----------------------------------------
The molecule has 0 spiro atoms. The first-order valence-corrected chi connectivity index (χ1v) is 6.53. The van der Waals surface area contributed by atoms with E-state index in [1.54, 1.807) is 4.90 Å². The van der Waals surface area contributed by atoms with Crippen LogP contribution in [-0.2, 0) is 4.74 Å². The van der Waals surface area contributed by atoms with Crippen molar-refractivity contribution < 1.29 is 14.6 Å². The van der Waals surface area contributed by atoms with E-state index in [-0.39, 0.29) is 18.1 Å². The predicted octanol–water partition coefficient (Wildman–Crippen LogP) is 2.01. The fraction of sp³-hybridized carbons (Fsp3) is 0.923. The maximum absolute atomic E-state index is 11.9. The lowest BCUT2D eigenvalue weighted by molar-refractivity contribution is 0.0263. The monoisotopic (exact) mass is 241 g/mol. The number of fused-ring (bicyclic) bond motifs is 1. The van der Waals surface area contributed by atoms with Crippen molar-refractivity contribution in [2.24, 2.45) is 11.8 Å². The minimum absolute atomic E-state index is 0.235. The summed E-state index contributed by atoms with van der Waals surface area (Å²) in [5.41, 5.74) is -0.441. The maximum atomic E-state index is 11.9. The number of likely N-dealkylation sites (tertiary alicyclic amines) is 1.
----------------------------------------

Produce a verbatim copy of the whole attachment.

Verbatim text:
The molecule has 0 spiro atoms. The first-order valence-corrected chi connectivity index (χ1v) is 6.53. The van der Waals surface area contributed by atoms with E-state index in [1.54, 1.807) is 4.90 Å². The van der Waals surface area contributed by atoms with Crippen LogP contribution in [-0.2, 0) is 4.74 Å². The van der Waals surface area contributed by atoms with Crippen molar-refractivity contribution < 1.29 is 14.6 Å². The van der Waals surface area contributed by atoms with E-state index in [-0.39, 0.29) is 18.1 Å². The predicted octanol–water partition coefficient (Wildman–Crippen LogP) is 2.01. The fraction of sp³-hybridized carbons (Fsp3) is 0.923. The maximum absolute atomic E-state index is 11.9. The lowest BCUT2D eigenvalue weighted by molar-refractivity contribution is 0.0263. The monoisotopic (exact) mass is 241 g/mol. The number of fused-ring (bicyclic) bond motifs is 1. The van der Waals surface area contributed by atoms with Crippen molar-refractivity contribution in [2.24, 2.45) is 11.8 Å². The minimum absolute atomic E-state index is 0.235. The summed E-state index contributed by atoms with van der Waals surface area (Å²) in [5.41, 5.74) is -0.441. The maximum atomic E-state index is 11.9. The number of likely N-dealkylation sites (tertiary alicyclic amines) is 1.